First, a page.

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Juxta is built by Applied Research in Patacriticism, a software development research team located at the University of Virginia and funded through an award to professor Jerome McGann from the Andrew Mellon Foundation.


From the project website (accessed 31-5-2016):

Juxta is an open-source tool for comparing and collating multiple witnesses to a single textual work. Originally designed to aid scholars and editors examine the history of a text from manuscript to print versions, Juxta offers a number of possibilities for humanities computing and textual scholarship.
As a standalone desktop application, Juxta allows users to complete many of the necessary operations of textual criticism on digital texts (TXT and XML). With this software, you can add or remove witnesses to a comparison set, switch the base text at will. Once you’ve collated a comparison, Juxta also offers several kinds of analytic visualizations. By default, it displays a heat map of all textual variants and allows the user to locate — at the level of any textual unit — all witness variations from the base text. Users can switch to a side by side collation view, which gives a split frame comparison of a base text with a witness text. A histogram of Juxta collations is particularly useful for long documents; this visualization displays the density of all variation from the base text and serves as a useful finding aid for specific variants.
The desktop version of Juxta also allows users to annotate Juxta-revealed comparisons and save the results, and can output a lemmatized schedule (in HTML format) of the textual variants in any set of comparisons. It can run on any modern Macintosh, Windows, or Unix computer with Java 1.5 installed.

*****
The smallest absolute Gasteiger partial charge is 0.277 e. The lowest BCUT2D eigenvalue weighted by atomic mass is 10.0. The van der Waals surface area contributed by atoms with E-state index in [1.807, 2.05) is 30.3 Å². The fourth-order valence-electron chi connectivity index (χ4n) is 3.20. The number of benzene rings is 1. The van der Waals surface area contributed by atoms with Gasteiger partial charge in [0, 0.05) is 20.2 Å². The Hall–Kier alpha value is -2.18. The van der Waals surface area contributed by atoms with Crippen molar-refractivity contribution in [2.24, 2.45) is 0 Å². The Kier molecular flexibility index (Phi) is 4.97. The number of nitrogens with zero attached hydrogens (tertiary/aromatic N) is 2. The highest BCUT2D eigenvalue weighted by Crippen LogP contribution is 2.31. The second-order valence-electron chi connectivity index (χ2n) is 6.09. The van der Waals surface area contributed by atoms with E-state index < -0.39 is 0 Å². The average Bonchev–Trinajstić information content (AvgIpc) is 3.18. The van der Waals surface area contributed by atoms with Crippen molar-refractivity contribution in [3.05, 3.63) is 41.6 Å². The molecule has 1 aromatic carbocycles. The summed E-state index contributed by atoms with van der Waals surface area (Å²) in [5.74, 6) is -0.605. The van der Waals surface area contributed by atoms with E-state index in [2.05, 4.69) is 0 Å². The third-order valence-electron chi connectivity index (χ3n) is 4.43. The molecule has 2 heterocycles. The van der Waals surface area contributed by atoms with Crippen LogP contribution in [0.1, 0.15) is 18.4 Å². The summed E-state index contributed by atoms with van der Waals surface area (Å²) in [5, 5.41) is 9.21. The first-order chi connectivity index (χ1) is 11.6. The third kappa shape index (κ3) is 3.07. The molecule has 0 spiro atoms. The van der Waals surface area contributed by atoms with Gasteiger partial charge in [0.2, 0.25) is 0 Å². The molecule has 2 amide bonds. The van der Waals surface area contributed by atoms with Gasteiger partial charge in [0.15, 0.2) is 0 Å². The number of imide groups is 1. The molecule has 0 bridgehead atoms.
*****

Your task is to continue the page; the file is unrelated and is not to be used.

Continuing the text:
Juxta has also been developed as a web service with a limited set of the features available in the desktop application. This web service can be integrated into a host site and controlled via a well-documented API. This web-service powers Juxta Commons, the destination site for using Juxta on the web. No download is necessary: simply upload or link to your sources and start collating! Screencasts and a user guide are available, and the R&D team would appreciate your feedback during this beta release.
The source code for Juxta is distributed under the Apache License and available on GitHub. There are separate public repositories for the desktop and web service versions of Juxta. There is a Google Groups forum for developers.

Version 1.0 of Juxta was released on February 6th, 2006.

Version 1.4 was released on September 23rd, 2010. This version imports UTF-8 encoded plain text files (such as classical Greek texts) and "supports direct import of XML source files in any well-formed schema, including TEI p4 and p5." (Juxta v1.4 Release)

Version 1.7.9 was released in March 2013.

Mac, Windows, or Unix versions of the program can be downloaded at the Juxta site.

Though built for collating modern English texts, Juxta is ready to use for collating variants of a Latin text (experto credite).